Outside the Jewish Community Center in the Polish city of Krakow, more than a dozen members wait to greet their guest of honor as snow falls.
A yellow ambulance arrives and 82-year-old Margaryta Zatuchna, slight of frame with thick round glasses and a never-ending smile, steps out. She is handed two bouquets of roses, one orange and the other white.
She bows her head slightly and inhales deeply to smell each bunch. She is finally safe.
Born in January 1940 in the northeastern Ukrainian city of Kharkiv, Margaryta’s life began as Adolf Hitler ordered the extermination of Jewish communities across Europe.
Days before the Nazis invaded her hometown in October 1941, she was evacuated to a village in the Ural mountains, now part of Russia, with her family by the then Soviet-owned turbine plant, where her father was employed.
“His plant was evacuated with all the equipment to the east,” she said, adding that she and her mother went too.
Between 1941 to 1943, the plant’s workers switched from making turbines to manufacturing mortars and repairing tanks for Soviet troops, she said.
“We were put in a small village with little huts, at the end of it there was a forest,” she recalled. “Sometimes wolves would come to us, but the little children did not understand the danger.”
During this same period, back in Kharkiv, the Nazis rounded up and murdered an estimated 16,000 Jews. Many were shot at close range or pushed into mass graves and left to die.
After the Red Army regained control of the city in 1943, Margaryta returned to Kharkiv with her family and grew up under Soviet rule.
She finished her university education and became an engineer, got married and had a son. Later she divorced and remarried in her 40s to Valerii Verbitski, whom she described as a “good man.”
Her life was simple and peaceful.
‘Explosion after explosion’
That peace lasted until February 24, when Russian forces launched an unprovoked attack on Ukraine, barreling through her city, shelling neighborhoods, blowing up a government building, and encircling Kharkiv’s estimated 1.4 million residents.
“There was no water or power, we couldn’t buy food. It became impossible to live,” she said, “The air raid sirens never stopped, there was explosion after explosion. A real war.”
Weeks of indiscriminate shelling by Russian forces have terrorized the residents of Kharkiv. Tens of thousands have now fled Ukraine’s second-largest city in moments when rare and unreliable evacuation corridors are agreed.
At first, Margaryta chose to stay and care for her now-frail and sick husband, while leaning on a generous neighbor for support. But the fighting grew closer and closer to their home.
“An explosion blew out all our windows,” she recalled. “After that shock, Valerii grew weaker. It was like his legs were cut out from under him.”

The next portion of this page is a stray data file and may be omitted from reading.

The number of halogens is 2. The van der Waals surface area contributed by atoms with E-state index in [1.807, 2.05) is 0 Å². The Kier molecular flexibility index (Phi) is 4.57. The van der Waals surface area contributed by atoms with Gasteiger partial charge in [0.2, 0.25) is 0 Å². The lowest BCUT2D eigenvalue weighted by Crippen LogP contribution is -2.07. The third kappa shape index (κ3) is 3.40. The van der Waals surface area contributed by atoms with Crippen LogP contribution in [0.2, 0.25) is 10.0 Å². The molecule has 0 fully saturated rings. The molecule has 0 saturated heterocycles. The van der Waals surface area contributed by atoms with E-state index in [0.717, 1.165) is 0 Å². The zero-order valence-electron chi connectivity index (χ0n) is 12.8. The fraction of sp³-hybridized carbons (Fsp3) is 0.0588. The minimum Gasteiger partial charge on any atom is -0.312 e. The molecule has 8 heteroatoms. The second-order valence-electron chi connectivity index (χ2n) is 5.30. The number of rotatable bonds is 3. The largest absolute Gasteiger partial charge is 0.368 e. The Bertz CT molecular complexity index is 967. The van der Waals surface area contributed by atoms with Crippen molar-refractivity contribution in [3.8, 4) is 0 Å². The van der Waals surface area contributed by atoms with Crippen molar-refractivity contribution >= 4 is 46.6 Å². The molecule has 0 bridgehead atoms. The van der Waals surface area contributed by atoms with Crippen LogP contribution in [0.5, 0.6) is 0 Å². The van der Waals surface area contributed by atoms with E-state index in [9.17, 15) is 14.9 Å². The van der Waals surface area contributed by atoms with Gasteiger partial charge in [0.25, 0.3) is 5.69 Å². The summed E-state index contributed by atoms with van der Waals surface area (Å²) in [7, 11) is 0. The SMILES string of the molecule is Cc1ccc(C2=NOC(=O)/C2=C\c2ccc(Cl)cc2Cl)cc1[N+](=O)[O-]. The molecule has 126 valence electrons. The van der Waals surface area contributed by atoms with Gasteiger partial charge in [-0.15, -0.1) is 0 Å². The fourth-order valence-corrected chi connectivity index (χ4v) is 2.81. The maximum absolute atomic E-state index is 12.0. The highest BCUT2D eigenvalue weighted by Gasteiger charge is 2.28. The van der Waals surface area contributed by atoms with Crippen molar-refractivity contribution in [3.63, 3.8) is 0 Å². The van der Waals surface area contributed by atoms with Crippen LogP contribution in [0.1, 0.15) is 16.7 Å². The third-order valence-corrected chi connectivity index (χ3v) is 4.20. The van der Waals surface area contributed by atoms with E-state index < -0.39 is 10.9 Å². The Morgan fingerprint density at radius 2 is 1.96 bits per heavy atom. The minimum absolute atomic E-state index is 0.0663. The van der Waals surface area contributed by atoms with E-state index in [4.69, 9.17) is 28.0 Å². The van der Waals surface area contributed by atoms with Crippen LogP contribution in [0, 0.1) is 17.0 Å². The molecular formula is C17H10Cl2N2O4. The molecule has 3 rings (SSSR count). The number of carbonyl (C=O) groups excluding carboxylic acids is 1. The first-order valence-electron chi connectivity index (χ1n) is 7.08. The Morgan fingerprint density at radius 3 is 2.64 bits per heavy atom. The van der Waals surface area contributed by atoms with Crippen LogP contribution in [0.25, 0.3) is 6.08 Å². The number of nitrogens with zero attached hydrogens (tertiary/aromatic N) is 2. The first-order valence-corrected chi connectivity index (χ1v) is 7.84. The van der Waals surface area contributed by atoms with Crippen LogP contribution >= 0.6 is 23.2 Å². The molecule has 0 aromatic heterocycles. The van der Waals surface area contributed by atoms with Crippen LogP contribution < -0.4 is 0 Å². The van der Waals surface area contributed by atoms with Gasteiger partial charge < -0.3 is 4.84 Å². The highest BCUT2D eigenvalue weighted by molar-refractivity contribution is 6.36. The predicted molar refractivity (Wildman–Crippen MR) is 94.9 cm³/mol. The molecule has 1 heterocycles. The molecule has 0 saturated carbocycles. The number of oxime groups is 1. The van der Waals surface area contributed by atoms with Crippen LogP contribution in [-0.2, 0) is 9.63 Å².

The siege and relentless bombardment took its toll: Margaryta awoke on the morning of March 20 to find her husband had passed away in his sleep.
“We couldn’t bury him because of the fighting,” she said. “His body is still in the morgue.”
Not even a memorial that honors Kharkiv’s Holocaust victims was spared from Putin’s so-called denazification campaign. The menorah-shaped monument was pockmarked by shelling, two of its branches twisted and blown off.
A nearby plaque reads: “In December 1941 - January 1942 Nazis annihilated the prisoners of the Kharkov Jewish Ghetto in Drobitsky Yar - more than 16 thousands people - the aged, women, children - only because they were Jews.”
Margaryta knew it was time to go. She reached out to her younger brother in New Jersey, in the United States, and he hastily set in motion her evacuation with the help of multiple charities across three countries.
“It is very difficult to see that my lovely town, my beautiful town, where I lived all my life, is destroyed,” she said, “I can’t understand such destruction – what for?”
On Wednesday, March 30, a driver collected Margaryta in a blue SUV, damaged in an earlier missile attack, its blown-out windows covered with plastic wrap.
“It was a very difficult road,” she said. “We would get information along the way of places that were bombed and take bumpy, unpaved roads. I felt so nauseous.”
The pair traveled for two days, stopping overnight, across hundreds of miles of dangerous territory until they reached the western Ukrainian city of Lviv.
After a night in a hotel, a volunteer Norwegian ambulance driver ferried her across the Polish border to Krakow. This part of the journey was easier, she sat comfortably smiling and chatting about geography – stopping only to take the occasional brief nap.
But her journey is not yet over, Margaryta is waiting to receive a US visa to visit her brother in the US. She seems unfazed by all that she has endured.
“I was not terrified,” she said of her five weeks under Russian bombardment.
When asked where she found her bravery, she answered simply, “It comes to me.”
Margaryta insists she does not want to become a refugee. The survivor – of both the Holocaust and now Russia’s onslaught – hopes to return to Kharkiv to bury her husband of almost 40 years and see her beloved city at peace again.